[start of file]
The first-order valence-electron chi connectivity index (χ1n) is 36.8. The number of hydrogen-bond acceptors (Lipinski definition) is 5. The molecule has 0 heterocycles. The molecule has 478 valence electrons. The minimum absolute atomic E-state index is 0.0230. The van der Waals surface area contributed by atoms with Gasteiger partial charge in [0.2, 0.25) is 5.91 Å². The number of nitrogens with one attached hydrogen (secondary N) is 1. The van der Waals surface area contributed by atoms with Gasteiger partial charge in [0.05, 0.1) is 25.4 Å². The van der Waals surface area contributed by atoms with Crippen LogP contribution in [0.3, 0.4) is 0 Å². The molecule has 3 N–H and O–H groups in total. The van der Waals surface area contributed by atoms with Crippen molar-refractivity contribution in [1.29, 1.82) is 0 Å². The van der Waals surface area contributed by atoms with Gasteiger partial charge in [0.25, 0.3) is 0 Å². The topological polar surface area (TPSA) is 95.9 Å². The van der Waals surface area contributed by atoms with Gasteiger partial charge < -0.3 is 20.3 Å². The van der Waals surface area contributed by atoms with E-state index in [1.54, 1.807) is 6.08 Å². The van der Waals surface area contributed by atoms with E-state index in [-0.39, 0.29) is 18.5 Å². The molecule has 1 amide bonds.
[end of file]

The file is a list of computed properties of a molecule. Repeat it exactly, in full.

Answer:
The first-order valence-electron chi connectivity index (χ1n) is 36.8. The number of hydrogen-bond acceptors (Lipinski definition) is 5. The molecule has 0 heterocycles. The molecule has 478 valence electrons. The minimum absolute atomic E-state index is 0.0230. The van der Waals surface area contributed by atoms with Gasteiger partial charge in [0.2, 0.25) is 5.91 Å². The number of nitrogens with one attached hydrogen (secondary N) is 1. The van der Waals surface area contributed by atoms with Gasteiger partial charge in [0.05, 0.1) is 25.4 Å². The van der Waals surface area contributed by atoms with Crippen LogP contribution in [0.3, 0.4) is 0 Å². The molecule has 3 N–H and O–H groups in total. The van der Waals surface area contributed by atoms with Crippen molar-refractivity contribution in [1.29, 1.82) is 0 Å². The van der Waals surface area contributed by atoms with Gasteiger partial charge in [0.25, 0.3) is 0 Å². The topological polar surface area (TPSA) is 95.9 Å². The van der Waals surface area contributed by atoms with Gasteiger partial charge < -0.3 is 20.3 Å². The van der Waals surface area contributed by atoms with E-state index in [1.54, 1.807) is 6.08 Å². The van der Waals surface area contributed by atoms with E-state index in [-0.39, 0.29) is 18.5 Å². The molecule has 1 amide bonds.